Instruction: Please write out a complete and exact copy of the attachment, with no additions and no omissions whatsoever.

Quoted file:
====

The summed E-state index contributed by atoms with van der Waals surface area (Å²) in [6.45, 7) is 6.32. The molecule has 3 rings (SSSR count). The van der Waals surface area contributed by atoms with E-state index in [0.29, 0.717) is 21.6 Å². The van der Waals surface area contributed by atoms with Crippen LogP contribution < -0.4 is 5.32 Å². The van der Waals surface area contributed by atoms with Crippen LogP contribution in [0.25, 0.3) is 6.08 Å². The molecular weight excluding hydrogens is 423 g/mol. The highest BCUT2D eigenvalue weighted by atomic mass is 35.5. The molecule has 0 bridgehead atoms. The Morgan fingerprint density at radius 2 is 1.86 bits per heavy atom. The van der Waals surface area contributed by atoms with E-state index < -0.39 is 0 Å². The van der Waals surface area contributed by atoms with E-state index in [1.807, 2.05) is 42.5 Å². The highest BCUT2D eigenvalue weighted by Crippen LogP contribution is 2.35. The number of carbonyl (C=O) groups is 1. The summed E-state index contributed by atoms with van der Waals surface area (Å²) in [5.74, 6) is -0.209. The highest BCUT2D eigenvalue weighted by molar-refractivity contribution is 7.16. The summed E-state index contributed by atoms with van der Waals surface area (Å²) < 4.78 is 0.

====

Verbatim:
The summed E-state index contributed by atoms with van der Waals surface area (Å²) in [6.45, 7) is 6.32. The molecule has 3 rings (SSSR count). The van der Waals surface area contributed by atoms with E-state index in [0.29, 0.717) is 21.6 Å². The van der Waals surface area contributed by atoms with Crippen LogP contribution < -0.4 is 5.32 Å². The van der Waals surface area contributed by atoms with Crippen LogP contribution in [0.25, 0.3) is 6.08 Å². The molecular weight excluding hydrogens is 423 g/mol. The highest BCUT2D eigenvalue weighted by atomic mass is 35.5. The molecule has 0 bridgehead atoms. The Morgan fingerprint density at radius 2 is 1.86 bits per heavy atom. The van der Waals surface area contributed by atoms with E-state index < -0.39 is 0 Å². The van der Waals surface area contributed by atoms with E-state index in [1.807, 2.05) is 42.5 Å². The highest BCUT2D eigenvalue weighted by Crippen LogP contribution is 2.35. The number of carbonyl (C=O) groups is 1. The summed E-state index contributed by atoms with van der Waals surface area (Å²) in [5.74, 6) is -0.209. The highest BCUT2D eigenvalue weighted by molar-refractivity contribution is 7.16. The summed E-state index contributed by atoms with van der Waals surface area (Å²) < 4.78 is 0.